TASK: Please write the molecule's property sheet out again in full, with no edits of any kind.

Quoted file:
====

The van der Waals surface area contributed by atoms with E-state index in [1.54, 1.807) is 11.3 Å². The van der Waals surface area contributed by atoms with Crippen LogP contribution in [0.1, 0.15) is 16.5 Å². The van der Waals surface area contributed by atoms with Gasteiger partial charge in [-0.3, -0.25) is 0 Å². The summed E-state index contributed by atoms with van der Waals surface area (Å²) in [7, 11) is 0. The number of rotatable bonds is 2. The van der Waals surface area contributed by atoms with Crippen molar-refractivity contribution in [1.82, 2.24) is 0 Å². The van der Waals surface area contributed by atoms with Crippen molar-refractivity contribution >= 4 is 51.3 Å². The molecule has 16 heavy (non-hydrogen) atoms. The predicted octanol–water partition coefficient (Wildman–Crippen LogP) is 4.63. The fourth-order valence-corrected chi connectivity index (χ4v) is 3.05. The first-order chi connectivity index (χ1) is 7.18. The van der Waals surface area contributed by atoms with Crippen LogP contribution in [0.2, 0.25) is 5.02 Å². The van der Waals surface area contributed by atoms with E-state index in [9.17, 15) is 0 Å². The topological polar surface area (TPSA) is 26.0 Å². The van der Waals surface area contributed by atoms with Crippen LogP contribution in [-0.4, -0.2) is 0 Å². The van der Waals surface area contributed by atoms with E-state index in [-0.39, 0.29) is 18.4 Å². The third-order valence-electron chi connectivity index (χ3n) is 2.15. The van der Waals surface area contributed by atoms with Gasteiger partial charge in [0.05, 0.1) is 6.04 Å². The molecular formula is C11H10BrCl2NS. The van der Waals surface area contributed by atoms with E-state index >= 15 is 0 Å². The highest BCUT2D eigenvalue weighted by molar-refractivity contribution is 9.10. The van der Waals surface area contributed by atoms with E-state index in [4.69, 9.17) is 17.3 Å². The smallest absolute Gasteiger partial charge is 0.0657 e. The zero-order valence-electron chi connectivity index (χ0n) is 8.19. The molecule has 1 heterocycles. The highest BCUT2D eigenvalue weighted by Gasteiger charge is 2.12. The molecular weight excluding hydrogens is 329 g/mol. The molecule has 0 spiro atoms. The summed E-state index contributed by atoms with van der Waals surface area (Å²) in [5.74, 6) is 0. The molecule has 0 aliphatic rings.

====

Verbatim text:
The van der Waals surface area contributed by atoms with E-state index in [1.54, 1.807) is 11.3 Å². The van der Waals surface area contributed by atoms with Crippen LogP contribution in [0.1, 0.15) is 16.5 Å². The van der Waals surface area contributed by atoms with Gasteiger partial charge in [-0.3, -0.25) is 0 Å². The summed E-state index contributed by atoms with van der Waals surface area (Å²) in [7, 11) is 0. The number of rotatable bonds is 2. The van der Waals surface area contributed by atoms with Crippen molar-refractivity contribution in [1.82, 2.24) is 0 Å². The van der Waals surface area contributed by atoms with Crippen molar-refractivity contribution >= 4 is 51.3 Å². The molecule has 16 heavy (non-hydrogen) atoms. The predicted octanol–water partition coefficient (Wildman–Crippen LogP) is 4.63. The fourth-order valence-corrected chi connectivity index (χ4v) is 3.05. The first-order chi connectivity index (χ1) is 7.18. The van der Waals surface area contributed by atoms with Crippen LogP contribution in [0.2, 0.25) is 5.02 Å². The van der Waals surface area contributed by atoms with E-state index in [9.17, 15) is 0 Å². The topological polar surface area (TPSA) is 26.0 Å². The van der Waals surface area contributed by atoms with Crippen LogP contribution in [-0.4, -0.2) is 0 Å². The van der Waals surface area contributed by atoms with E-state index in [-0.39, 0.29) is 18.4 Å². The third-order valence-electron chi connectivity index (χ3n) is 2.15. The van der Waals surface area contributed by atoms with Gasteiger partial charge in [0.05, 0.1) is 6.04 Å². The molecular formula is C11H10BrCl2NS. The van der Waals surface area contributed by atoms with E-state index >= 15 is 0 Å². The highest BCUT2D eigenvalue weighted by molar-refractivity contribution is 9.10. The van der Waals surface area contributed by atoms with E-state index in [4.69, 9.17) is 17.3 Å². The smallest absolute Gasteiger partial charge is 0.0657 e. The zero-order valence-electron chi connectivity index (χ0n) is 8.19. The molecule has 1 heterocycles. The highest BCUT2D eigenvalue weighted by Gasteiger charge is 2.12. The molecular weight excluding hydrogens is 329 g/mol. The molecule has 0 spiro atoms. The summed E-state index contributed by atoms with van der Waals surface area (Å²) in [5.74, 6) is 0. The molecule has 0 aliphatic rings.